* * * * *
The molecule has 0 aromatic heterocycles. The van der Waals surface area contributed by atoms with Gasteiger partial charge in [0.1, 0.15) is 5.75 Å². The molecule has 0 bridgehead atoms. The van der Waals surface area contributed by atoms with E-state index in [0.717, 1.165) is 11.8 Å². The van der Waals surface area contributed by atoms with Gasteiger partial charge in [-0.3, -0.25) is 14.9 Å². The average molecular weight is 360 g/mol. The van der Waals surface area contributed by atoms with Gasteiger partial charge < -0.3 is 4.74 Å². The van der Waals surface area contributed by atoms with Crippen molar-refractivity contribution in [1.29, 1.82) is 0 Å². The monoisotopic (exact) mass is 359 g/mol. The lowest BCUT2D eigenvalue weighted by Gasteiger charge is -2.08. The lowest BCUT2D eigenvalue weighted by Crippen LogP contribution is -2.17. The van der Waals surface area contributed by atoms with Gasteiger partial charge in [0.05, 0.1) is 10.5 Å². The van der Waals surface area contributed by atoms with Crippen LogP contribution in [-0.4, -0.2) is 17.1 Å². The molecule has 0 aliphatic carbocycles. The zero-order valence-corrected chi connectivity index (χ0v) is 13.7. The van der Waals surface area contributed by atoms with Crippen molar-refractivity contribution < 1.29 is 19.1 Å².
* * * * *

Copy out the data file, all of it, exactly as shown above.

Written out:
The molecule has 0 aromatic heterocycles. The van der Waals surface area contributed by atoms with Gasteiger partial charge in [0.1, 0.15) is 5.75 Å². The molecule has 0 bridgehead atoms. The van der Waals surface area contributed by atoms with E-state index in [0.717, 1.165) is 11.8 Å². The van der Waals surface area contributed by atoms with Gasteiger partial charge in [-0.3, -0.25) is 14.9 Å². The average molecular weight is 360 g/mol. The van der Waals surface area contributed by atoms with Gasteiger partial charge < -0.3 is 4.74 Å². The van der Waals surface area contributed by atoms with Crippen molar-refractivity contribution in [1.29, 1.82) is 0 Å². The monoisotopic (exact) mass is 359 g/mol. The lowest BCUT2D eigenvalue weighted by Gasteiger charge is -2.08. The lowest BCUT2D eigenvalue weighted by Crippen LogP contribution is -2.17. The van der Waals surface area contributed by atoms with Gasteiger partial charge in [0.05, 0.1) is 10.5 Å². The van der Waals surface area contributed by atoms with Crippen LogP contribution in [-0.4, -0.2) is 17.1 Å². The molecule has 0 aliphatic carbocycles. The zero-order valence-corrected chi connectivity index (χ0v) is 13.7. The van der Waals surface area contributed by atoms with Crippen molar-refractivity contribution < 1.29 is 19.1 Å².